For her 1994 version Lauper provocatively incorporated a gloss on another song, Redbone’s Come and get your love, and in the updated music video the original “girls” are replaced by men in drag while the singer arguably performs a drag version of herself (or rather, her 1980s persona of a girl who just wants to have fun).
Bringing nuance to the truism of Lauper as a creator of female address on MTV and in popular culture, her versions of the song demonstrate that agency and authority in popular music derive just as much (perhaps more) from interpretation and performance as they do from authorship and songwriting.
Edvard Grieg was intensely interested in sound recording, which was in its infancy in his day.
His works were first recorded on Edison rolls in 1899 by Alfred Grünfeld. This technique of recording sound on wax or hard-rubber cylinders was soon superseded by Emile Berliner’s improvements; Grieg himself was one of the first to record classical music for Berliner’s system.
Gramophone records, which became two-sided in 1905, had a playing time of five minutes, more than twice as long as the phonograph, but they left much to be desired in terms of sound quality.
Meanwhile, the player piano, which had existed since 1880, continued to evolve; by the early 20th century a piano roll could record up to 15 minutes of music. Major companies such as Welte and Hupfeld sought from the start to engage famous performers for their systems, and in 1906 Grieg recorded his works for both firms.
This according to “Die Tonaufzeichnung und Edvard Grieg” by Eszter Fontana, an essay included in Edvard Grieg: Weltbild und Werk (Altenmedingen: Junker, 2005, 138–146; RILM Abstracts of Music Literature 2005-23299).
Today is Grieg’s 180th birthday! Below, one of his piano rolls brings his piano playing into the 21st century.
Since the mid–19th-century discovery of the sinfonia concertante for four winds sometimes labeled K.297b, the work has been considered authentic by some and dubious by others, and its reception has paralleled these critical vicissitudes.
In 1778 Mozart wrote to his father that he had just written a “sinfonie concertante” for four winds and orchestra that was scheduled for performance in Paris; but it was not performed after all, and the score was presumed lost until a work scored for similar forces—unattributed and not in Mozart’s own hand, but labeled concertante—surfaced in the collection of Mozart’s biographer Otto Jahn after Jahn’s death in 1869.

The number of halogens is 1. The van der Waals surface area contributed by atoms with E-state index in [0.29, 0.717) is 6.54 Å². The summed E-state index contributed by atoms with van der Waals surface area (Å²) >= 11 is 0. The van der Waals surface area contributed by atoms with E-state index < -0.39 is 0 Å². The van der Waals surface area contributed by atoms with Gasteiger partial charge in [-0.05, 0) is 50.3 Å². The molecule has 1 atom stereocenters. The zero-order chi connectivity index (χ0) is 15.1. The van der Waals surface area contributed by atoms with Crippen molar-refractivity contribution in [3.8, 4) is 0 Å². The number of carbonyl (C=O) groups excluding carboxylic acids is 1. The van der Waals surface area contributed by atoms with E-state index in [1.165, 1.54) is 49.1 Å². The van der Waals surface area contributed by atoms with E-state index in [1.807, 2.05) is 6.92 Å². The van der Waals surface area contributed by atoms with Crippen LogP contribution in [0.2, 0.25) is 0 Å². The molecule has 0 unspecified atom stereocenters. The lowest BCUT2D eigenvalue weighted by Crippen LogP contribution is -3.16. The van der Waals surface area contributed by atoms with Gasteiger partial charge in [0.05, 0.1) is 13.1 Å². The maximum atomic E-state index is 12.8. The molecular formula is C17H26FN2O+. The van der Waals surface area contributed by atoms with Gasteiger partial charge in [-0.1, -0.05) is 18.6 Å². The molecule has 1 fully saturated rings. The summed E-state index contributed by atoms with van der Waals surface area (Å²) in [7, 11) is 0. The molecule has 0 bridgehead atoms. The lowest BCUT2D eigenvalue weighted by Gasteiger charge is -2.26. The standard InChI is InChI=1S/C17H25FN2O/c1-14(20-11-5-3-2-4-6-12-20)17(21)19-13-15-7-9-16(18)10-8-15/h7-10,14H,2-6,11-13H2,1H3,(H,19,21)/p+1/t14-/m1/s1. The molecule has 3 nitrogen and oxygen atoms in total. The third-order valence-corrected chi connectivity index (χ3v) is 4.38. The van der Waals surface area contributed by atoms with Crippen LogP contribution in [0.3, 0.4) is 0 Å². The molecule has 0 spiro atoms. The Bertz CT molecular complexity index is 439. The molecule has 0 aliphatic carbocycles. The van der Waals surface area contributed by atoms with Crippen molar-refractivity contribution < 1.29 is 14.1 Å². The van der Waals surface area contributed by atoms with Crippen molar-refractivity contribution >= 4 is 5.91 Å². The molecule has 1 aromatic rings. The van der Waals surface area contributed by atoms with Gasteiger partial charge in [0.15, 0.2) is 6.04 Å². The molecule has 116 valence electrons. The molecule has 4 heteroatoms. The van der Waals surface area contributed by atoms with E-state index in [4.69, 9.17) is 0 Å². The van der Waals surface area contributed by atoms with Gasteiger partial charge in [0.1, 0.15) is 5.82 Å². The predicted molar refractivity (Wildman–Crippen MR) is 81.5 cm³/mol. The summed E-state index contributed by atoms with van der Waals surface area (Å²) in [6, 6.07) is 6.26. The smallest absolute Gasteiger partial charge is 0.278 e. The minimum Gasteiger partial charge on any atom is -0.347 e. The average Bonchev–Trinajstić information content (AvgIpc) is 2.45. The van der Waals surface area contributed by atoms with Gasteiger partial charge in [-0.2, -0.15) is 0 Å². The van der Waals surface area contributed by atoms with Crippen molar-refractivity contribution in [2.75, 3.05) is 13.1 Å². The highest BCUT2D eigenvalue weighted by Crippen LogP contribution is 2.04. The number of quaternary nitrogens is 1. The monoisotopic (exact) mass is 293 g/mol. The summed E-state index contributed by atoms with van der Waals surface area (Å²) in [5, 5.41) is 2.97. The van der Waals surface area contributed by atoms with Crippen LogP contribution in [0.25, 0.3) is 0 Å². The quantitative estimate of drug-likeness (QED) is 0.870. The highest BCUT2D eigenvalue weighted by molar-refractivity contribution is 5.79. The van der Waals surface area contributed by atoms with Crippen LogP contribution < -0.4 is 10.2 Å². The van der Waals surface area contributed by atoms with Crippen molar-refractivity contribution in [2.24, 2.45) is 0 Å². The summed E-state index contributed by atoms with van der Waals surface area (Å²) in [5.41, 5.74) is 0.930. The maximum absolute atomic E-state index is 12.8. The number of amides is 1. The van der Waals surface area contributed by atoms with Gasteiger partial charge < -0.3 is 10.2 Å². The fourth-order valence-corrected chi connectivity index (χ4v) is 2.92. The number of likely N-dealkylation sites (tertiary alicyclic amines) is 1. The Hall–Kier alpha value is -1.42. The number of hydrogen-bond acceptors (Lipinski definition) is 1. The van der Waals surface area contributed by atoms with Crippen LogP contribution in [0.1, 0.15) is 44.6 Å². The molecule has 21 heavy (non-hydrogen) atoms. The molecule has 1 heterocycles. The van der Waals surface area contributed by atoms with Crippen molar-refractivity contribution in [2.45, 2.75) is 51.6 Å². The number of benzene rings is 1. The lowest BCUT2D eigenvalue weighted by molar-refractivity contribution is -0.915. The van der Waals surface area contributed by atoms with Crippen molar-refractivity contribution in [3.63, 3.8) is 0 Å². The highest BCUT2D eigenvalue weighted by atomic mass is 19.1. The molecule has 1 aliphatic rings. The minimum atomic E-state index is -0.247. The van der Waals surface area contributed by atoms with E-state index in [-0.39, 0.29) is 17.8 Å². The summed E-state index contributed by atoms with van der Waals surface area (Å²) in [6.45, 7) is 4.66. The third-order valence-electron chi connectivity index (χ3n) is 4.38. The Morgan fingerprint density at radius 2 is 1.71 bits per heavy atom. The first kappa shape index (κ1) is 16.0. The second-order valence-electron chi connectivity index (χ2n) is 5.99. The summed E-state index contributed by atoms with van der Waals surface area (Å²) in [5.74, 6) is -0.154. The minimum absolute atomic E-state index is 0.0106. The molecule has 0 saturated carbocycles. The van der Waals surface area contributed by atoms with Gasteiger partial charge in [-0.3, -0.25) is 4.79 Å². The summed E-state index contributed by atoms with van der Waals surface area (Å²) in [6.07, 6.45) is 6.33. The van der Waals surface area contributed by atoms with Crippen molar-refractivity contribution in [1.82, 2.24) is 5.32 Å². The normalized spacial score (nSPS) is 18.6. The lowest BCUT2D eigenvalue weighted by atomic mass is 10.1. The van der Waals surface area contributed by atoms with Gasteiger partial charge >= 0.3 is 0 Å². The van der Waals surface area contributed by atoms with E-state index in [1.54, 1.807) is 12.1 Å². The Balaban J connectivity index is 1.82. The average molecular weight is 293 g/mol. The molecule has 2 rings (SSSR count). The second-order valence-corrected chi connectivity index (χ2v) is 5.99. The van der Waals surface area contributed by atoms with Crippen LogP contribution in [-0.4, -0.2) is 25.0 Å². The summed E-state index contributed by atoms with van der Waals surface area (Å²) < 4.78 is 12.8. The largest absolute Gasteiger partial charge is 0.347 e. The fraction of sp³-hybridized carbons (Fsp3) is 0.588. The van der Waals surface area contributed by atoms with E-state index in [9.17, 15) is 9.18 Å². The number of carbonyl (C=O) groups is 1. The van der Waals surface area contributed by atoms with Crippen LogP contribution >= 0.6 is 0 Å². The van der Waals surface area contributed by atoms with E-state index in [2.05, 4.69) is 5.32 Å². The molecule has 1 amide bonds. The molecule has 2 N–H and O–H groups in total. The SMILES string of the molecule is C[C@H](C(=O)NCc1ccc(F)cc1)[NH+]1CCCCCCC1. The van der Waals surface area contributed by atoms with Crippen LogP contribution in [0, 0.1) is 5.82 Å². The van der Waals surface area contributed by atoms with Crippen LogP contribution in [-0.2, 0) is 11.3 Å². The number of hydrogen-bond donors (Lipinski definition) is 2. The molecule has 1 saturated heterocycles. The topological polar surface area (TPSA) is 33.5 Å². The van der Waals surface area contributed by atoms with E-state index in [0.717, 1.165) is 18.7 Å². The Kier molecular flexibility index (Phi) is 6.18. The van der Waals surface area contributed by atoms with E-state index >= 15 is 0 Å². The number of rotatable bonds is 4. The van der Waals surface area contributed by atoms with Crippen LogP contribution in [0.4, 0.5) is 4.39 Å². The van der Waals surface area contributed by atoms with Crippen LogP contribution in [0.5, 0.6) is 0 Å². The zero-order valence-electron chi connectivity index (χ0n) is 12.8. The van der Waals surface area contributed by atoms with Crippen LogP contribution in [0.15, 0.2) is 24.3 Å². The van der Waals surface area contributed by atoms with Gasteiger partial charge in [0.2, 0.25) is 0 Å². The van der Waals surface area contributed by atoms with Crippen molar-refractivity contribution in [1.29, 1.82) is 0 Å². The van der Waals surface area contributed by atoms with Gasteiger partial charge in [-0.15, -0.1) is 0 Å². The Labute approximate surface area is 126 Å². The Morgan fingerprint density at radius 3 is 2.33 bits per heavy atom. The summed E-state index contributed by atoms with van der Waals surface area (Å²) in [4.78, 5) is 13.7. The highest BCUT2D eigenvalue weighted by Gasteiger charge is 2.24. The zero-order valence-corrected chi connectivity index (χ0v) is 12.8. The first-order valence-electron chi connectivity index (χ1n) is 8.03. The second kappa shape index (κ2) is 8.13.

Despite some discrepancies between the Jahn MS and the composition Mozart had described, it was generally accepted as the missing work and published as such in 1886. For about the first 50 years of its public career it remained a peripheral work in the Mozart canon, seldom performed and little-known.
The work began to attract more attention in the 1920s, as eminent Mozart scholars described it as “magnificent” and praised its “brilliance, breadth, and expansiveness”. Experts agreed that it was an important work, a significant step in Mozart’s development as a composer, and a beautiful and worthwhile piece of music. Certified and buoyed by such enthusiasm, it was increasingly programmed and recorded from the 1940s through the 1960s.
The sinfonia concertante’s fall from grace began when it was dropped from the main body of the Köchel catalogue in 1964 with a terse remark that its arrangement could not have come from Mozart. Expert statements refuting the overall authenticity of the work on stylistic grounds soon followed, and efforts to reclaim it for Mozart failed to stem its fall from scholarly favor. Audience interest diminished accordingly, and the work appears to have been programmed less often since the mid-1970s.
An examination of 168 texts discussing this composition reveals—perhaps not surprisingly— that the authors’ reactions to the work are closely bound to their opinions on who wrote it.
For example, writers who believed that the work was by Mozart described it as strong, sturdy, and solid, while those that did not called it flimsy, arbitrary, illogical, and incomprehensible; those crediting Mozart rated the work highest level and a masterpiece, while those who considered it spurious rated it not first class; and the Mozart designators considered it delightful, celestial, and enchanting, while the non-Mozart camp described it as tasteless, inept, and cheap.
This according to “Musical attribution and critical judgment: The rise and fall of the sinfonia concertante for winds, K.297b” by John Spitzer (The journal of musicology V/3 [summer 1987] pp. 319–56; RILM Abstracts of Music Literature 1988-3046).
György Ligeti freely acknowledged the influence of African music on his work—an influence that is seldom readily obvious, though it can be teased out by analysis.
After he listened to recordings of African drumming, Ligeti began exploring the use of various rhythms through multiplication of the basic pulse, a concept that resonated with the additive rhythms of the traditional music that he grew up with in Hungary.
In one of his few passages involving the use of an African-sounding instrument, the third movement of his piano concerto includes an Africanesque pattern played on bongos. He marked the part to be played very quietly, so rather than being foregrounded it serves almost subliminally to reinforce patterns being played simultaneously on other instruments. Unlike most African drumming, this bongo pattern evolves over time, so that its end is quite different from its beginning.